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Ex-White House Counsel Don McGahn Rebuffed Request to Say President Trump Didn't Obstruct Justice; Rudy Giuliani Says He's Heading to Ukraine: Is It An Attempt to Discredit Former VP Biden?; Victim Died Trying To Stop Gunman, Saving Lives; Parents of 2012 Aurora, Colorado, Shooting Victim Travel The Country To Help Others Impacted By Mass Shootings; Remembering the Colorado School Shooting Victim. Aired on 8-9p ET

Aired May 10, 2019 - 20:00   ET


[20:00:13] ANDERSON COOPER, CNN HOST: Good evening.

We begin tonight with breaking news. An administration official revealing that the White House asked former White House counsel Don McGahn to say publicly that President Trump did not obstruct justice and McGahn refused. A source familiar with the president tells CNN he was upset with McGahn's refusal. The story was first reported in "The Wall Street Journal."

"The New York Times" also has some reporting that the White House made the request to McGahn at least twice in the last month. McGahn was a key witness for Robert Mueller. He was mentioned in the report more than 500 times. And according to the Mueller report, President Trump sought to have McGahn fire Mueller. McGahn refused to do that as well, but the president denied that ever happened.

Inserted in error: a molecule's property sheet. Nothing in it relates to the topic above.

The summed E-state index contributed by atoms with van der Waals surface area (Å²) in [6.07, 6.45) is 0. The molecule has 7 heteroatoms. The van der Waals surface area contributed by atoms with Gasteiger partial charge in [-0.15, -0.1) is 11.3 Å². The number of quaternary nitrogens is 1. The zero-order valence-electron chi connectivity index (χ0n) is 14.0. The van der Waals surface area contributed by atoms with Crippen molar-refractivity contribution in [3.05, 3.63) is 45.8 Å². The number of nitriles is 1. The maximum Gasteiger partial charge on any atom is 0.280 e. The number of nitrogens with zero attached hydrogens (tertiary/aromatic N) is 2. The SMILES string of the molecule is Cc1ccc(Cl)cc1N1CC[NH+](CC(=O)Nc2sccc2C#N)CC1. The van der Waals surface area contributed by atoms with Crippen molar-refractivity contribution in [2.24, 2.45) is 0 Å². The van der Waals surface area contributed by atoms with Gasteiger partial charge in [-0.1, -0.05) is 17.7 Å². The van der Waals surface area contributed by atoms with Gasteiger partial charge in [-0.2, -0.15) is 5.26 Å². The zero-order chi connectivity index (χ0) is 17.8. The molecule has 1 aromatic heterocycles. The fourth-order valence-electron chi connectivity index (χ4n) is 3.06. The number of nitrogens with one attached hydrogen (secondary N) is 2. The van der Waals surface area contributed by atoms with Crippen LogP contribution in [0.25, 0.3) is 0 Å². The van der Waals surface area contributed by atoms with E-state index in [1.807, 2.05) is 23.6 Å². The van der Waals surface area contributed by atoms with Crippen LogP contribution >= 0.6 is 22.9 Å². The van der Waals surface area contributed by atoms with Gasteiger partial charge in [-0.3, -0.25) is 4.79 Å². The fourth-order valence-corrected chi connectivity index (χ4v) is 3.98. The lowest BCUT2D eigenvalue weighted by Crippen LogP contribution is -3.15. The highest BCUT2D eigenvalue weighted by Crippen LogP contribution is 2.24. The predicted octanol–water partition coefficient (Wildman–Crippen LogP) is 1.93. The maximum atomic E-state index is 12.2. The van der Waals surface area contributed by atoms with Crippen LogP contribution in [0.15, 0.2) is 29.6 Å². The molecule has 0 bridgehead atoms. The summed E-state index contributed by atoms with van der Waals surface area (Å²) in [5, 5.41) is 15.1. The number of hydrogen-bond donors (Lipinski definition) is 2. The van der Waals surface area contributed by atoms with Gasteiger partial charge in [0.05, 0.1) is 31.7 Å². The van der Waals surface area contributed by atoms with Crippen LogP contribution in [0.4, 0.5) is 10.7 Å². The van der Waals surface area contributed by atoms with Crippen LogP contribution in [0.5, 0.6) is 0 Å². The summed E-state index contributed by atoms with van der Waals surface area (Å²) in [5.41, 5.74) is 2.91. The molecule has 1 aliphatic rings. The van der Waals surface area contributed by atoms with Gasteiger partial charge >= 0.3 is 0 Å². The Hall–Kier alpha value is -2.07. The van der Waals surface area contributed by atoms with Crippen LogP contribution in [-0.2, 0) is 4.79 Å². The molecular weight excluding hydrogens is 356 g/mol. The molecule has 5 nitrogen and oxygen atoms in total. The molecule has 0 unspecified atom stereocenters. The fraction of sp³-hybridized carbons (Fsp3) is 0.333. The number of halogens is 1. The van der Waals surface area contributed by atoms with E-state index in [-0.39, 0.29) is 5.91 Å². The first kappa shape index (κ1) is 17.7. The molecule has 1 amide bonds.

Joining us tonight is "The Wall Street Journal" reporter who first broke the story, Rebecca Ballhaus.

Rebecca, what are you learning about this outreach from the White House to Don McGahn?

REBECCA BALLHAUS, REPORTER, THE WALL STREET JOURNAL: So, what we understand is within a day of the release of the Mueller report, Emmet Flood, who's a top White House lawyer, he's technically the White House special counsel, received a request from the president that he ask Don McGahn to publicly declare in a statement that he didn't believe his interactions with the president, which included Trump asking him to seek Mueller's dismissal and subsequently to deny that that conversation ever happened. That McGahn thought that that amounted to obstruction of justice and they wanted the statement to come out right in the middle of sort of this public furor that was emerging over the report which had a lot of these explosive details about the president's efforts to get rid of Robert Mueller in the early stages of his investigation.

COOPER: So, president Trump wanted McGahn to say that he didn't believe the president had tried to obstruct justice?

BALLHAUS: That's right. And we know that Emmet Flood, when he reached out to McGahn's lawyer, pointed to some previous conversations that McGahn's lawyer had had with other attorneys for the president in which he had said that if McGahn felt that he had -- that the president had ordered him to commit a crime or that the president had committed a crime, then he would have resigned. Since he didn't resign, there was an inference to be drawn there.